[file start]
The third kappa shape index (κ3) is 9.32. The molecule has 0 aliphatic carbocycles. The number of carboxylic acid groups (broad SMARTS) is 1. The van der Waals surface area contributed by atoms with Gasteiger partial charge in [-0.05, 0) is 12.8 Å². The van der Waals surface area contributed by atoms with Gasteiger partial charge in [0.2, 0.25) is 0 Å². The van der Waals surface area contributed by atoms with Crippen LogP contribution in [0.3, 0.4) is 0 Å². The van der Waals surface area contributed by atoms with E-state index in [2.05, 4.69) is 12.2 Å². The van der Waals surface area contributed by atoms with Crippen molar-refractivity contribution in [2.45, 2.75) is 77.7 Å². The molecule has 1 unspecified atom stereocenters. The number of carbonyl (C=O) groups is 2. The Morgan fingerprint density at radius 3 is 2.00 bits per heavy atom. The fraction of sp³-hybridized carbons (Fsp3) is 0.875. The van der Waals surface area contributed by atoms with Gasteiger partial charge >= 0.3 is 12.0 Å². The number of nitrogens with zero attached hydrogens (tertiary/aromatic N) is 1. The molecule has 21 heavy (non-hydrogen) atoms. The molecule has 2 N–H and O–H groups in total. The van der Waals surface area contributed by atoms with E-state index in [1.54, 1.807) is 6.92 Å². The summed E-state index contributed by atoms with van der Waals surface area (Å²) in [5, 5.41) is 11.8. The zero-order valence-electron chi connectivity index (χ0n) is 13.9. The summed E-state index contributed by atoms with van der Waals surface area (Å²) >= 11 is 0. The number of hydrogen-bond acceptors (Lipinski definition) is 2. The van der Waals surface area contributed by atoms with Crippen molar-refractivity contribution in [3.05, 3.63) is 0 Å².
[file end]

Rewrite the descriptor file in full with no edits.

The third kappa shape index (κ3) is 9.32. The molecule has 0 aliphatic carbocycles. The number of carboxylic acid groups (broad SMARTS) is 1. The van der Waals surface area contributed by atoms with Gasteiger partial charge in [-0.05, 0) is 12.8 Å². The van der Waals surface area contributed by atoms with Gasteiger partial charge in [0.2, 0.25) is 0 Å². The van der Waals surface area contributed by atoms with Crippen LogP contribution in [0.3, 0.4) is 0 Å². The van der Waals surface area contributed by atoms with E-state index in [2.05, 4.69) is 12.2 Å². The van der Waals surface area contributed by atoms with Crippen molar-refractivity contribution in [2.45, 2.75) is 77.7 Å². The molecule has 1 unspecified atom stereocenters. The number of carbonyl (C=O) groups is 2. The Morgan fingerprint density at radius 3 is 2.00 bits per heavy atom. The fraction of sp³-hybridized carbons (Fsp3) is 0.875. The van der Waals surface area contributed by atoms with Gasteiger partial charge >= 0.3 is 12.0 Å². The number of nitrogens with zero attached hydrogens (tertiary/aromatic N) is 1. The molecule has 21 heavy (non-hydrogen) atoms. The molecule has 2 N–H and O–H groups in total. The van der Waals surface area contributed by atoms with E-state index in [1.54, 1.807) is 6.92 Å². The summed E-state index contributed by atoms with van der Waals surface area (Å²) in [5, 5.41) is 11.8. The zero-order valence-electron chi connectivity index (χ0n) is 13.9. The summed E-state index contributed by atoms with van der Waals surface area (Å²) >= 11 is 0. The number of hydrogen-bond acceptors (Lipinski definition) is 2. The van der Waals surface area contributed by atoms with Crippen molar-refractivity contribution in [3.05, 3.63) is 0 Å².